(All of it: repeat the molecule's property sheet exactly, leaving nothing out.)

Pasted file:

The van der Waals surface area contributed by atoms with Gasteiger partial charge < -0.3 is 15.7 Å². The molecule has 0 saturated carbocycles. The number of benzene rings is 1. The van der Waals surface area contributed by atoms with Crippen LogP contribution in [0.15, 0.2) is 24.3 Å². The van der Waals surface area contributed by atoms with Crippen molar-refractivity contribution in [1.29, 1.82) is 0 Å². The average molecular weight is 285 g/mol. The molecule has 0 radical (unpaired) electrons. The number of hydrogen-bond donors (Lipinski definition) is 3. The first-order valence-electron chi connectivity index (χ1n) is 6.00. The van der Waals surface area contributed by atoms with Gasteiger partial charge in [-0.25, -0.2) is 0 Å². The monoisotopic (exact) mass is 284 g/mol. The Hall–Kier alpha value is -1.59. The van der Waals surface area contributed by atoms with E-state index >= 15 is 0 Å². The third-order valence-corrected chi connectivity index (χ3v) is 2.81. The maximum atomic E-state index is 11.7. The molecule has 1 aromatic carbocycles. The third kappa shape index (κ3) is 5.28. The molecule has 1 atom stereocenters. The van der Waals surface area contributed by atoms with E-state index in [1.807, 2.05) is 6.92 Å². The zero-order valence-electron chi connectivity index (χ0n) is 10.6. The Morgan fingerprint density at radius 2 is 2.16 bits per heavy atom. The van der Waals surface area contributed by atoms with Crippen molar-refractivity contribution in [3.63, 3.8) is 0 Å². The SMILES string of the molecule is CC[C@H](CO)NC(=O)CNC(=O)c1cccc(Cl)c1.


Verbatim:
The van der Waals surface area contributed by atoms with Gasteiger partial charge < -0.3 is 15.7 Å². The molecule has 0 saturated carbocycles. The number of benzene rings is 1. The van der Waals surface area contributed by atoms with Crippen LogP contribution in [0.15, 0.2) is 24.3 Å². The van der Waals surface area contributed by atoms with Crippen molar-refractivity contribution in [1.29, 1.82) is 0 Å². The average molecular weight is 285 g/mol. The molecule has 0 radical (unpaired) electrons. The number of hydrogen-bond donors (Lipinski definition) is 3. The first-order valence-electron chi connectivity index (χ1n) is 6.00. The van der Waals surface area contributed by atoms with Gasteiger partial charge in [-0.25, -0.2) is 0 Å². The monoisotopic (exact) mass is 284 g/mol. The Hall–Kier alpha value is -1.59. The van der Waals surface area contributed by atoms with E-state index >= 15 is 0 Å². The third-order valence-corrected chi connectivity index (χ3v) is 2.81. The maximum atomic E-state index is 11.7. The molecule has 1 aromatic carbocycles. The third kappa shape index (κ3) is 5.28. The molecule has 1 atom stereocenters. The van der Waals surface area contributed by atoms with E-state index in [1.807, 2.05) is 6.92 Å². The zero-order valence-electron chi connectivity index (χ0n) is 10.6. The Morgan fingerprint density at radius 2 is 2.16 bits per heavy atom. The van der Waals surface area contributed by atoms with Crippen molar-refractivity contribution in [3.63, 3.8) is 0 Å². The SMILES string of the molecule is CC[C@H](CO)NC(=O)CNC(=O)c1cccc(Cl)c1.